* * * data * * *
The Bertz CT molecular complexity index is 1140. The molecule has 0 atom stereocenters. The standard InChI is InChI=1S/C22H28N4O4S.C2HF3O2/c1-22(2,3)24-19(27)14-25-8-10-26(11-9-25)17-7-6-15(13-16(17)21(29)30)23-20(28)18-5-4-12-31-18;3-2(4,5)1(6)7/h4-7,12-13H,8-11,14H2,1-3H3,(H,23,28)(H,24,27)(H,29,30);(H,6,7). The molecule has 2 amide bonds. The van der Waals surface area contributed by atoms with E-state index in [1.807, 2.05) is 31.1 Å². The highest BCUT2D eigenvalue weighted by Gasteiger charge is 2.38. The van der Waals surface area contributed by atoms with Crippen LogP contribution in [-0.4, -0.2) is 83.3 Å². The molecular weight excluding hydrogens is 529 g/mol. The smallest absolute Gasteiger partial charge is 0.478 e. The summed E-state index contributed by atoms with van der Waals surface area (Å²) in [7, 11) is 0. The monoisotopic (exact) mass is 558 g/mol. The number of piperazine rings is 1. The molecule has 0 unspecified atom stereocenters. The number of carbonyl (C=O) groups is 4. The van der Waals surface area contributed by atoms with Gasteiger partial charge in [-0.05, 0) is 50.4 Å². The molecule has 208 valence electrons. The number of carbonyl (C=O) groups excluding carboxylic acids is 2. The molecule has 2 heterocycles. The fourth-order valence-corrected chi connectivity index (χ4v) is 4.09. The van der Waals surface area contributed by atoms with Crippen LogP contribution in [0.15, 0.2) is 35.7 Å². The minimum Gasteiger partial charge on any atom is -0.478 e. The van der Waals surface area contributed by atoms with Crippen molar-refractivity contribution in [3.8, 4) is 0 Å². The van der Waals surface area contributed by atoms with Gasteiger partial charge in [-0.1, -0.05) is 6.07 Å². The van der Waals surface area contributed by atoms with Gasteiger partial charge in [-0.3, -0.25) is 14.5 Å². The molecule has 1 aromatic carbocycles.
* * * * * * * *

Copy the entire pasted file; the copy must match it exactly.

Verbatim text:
The Bertz CT molecular complexity index is 1140. The molecule has 0 atom stereocenters. The standard InChI is InChI=1S/C22H28N4O4S.C2HF3O2/c1-22(2,3)24-19(27)14-25-8-10-26(11-9-25)17-7-6-15(13-16(17)21(29)30)23-20(28)18-5-4-12-31-18;3-2(4,5)1(6)7/h4-7,12-13H,8-11,14H2,1-3H3,(H,23,28)(H,24,27)(H,29,30);(H,6,7). The molecule has 2 amide bonds. The van der Waals surface area contributed by atoms with E-state index in [1.807, 2.05) is 31.1 Å². The highest BCUT2D eigenvalue weighted by Gasteiger charge is 2.38. The van der Waals surface area contributed by atoms with Crippen LogP contribution in [-0.4, -0.2) is 83.3 Å². The molecular weight excluding hydrogens is 529 g/mol. The smallest absolute Gasteiger partial charge is 0.478 e. The summed E-state index contributed by atoms with van der Waals surface area (Å²) in [7, 11) is 0. The monoisotopic (exact) mass is 558 g/mol. The number of piperazine rings is 1. The molecule has 0 unspecified atom stereocenters. The number of carbonyl (C=O) groups is 4. The van der Waals surface area contributed by atoms with Gasteiger partial charge in [-0.05, 0) is 50.4 Å². The molecule has 208 valence electrons. The number of carbonyl (C=O) groups excluding carboxylic acids is 2. The molecule has 2 heterocycles. The fourth-order valence-corrected chi connectivity index (χ4v) is 4.09. The van der Waals surface area contributed by atoms with Crippen LogP contribution in [0.15, 0.2) is 35.7 Å². The minimum Gasteiger partial charge on any atom is -0.478 e. The van der Waals surface area contributed by atoms with Crippen molar-refractivity contribution in [3.8, 4) is 0 Å². The van der Waals surface area contributed by atoms with Gasteiger partial charge in [-0.1, -0.05) is 6.07 Å². The van der Waals surface area contributed by atoms with Gasteiger partial charge in [-0.3, -0.25) is 14.5 Å². The molecule has 1 aromatic carbocycles.